A correspondent of the Southern Presbyterian, in a narrative of the “last days of Battery Wagner,” thus writes:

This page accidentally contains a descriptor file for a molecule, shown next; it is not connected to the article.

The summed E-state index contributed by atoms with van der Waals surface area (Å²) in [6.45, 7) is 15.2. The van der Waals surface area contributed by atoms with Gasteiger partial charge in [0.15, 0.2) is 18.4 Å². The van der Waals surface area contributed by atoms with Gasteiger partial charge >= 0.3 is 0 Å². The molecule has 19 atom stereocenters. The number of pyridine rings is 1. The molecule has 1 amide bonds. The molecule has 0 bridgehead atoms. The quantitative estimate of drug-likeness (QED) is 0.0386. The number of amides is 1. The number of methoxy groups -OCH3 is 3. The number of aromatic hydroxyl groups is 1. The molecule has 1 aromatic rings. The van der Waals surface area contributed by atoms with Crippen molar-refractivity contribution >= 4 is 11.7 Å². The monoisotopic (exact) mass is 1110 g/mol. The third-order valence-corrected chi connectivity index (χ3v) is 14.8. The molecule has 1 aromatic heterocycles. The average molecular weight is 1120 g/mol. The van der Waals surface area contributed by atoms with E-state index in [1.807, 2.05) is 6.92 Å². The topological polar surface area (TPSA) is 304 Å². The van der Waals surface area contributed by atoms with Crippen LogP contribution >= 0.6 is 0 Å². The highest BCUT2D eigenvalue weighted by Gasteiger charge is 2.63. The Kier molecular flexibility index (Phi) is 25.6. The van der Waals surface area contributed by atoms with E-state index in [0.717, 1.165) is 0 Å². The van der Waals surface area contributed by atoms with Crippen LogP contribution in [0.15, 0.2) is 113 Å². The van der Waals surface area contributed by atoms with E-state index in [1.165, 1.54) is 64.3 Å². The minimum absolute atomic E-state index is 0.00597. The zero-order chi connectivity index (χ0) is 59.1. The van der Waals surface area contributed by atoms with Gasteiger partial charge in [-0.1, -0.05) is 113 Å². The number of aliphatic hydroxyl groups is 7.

In one case, a squad of six men was ordered to repair a parapet, which the enemy had cut down, and were still at work upon. They started out, and almost instantly a shell burst among them, killing one and wounding four; the remaining man picked up his sand-bag, and walked up to the breach without a moment’s hesitation. the next squad was called, and went up to the work in just the same manner. A ten-inch columbind, loaded, was dismounted by the enemy’s shot, fell over, and pointed directly at a magazine, its carriage took fire, and the officers who ran up to it, tried in vain to extinguish the fire, by shovelling sand upon it. They called for volunteers, but the cannonade was too furious. Many shrank; it was not a command, but an invitation. At last, one gallant fellow rushed up, joined the officers in their work, got the fire under, and came down, thank God, in perfect safety.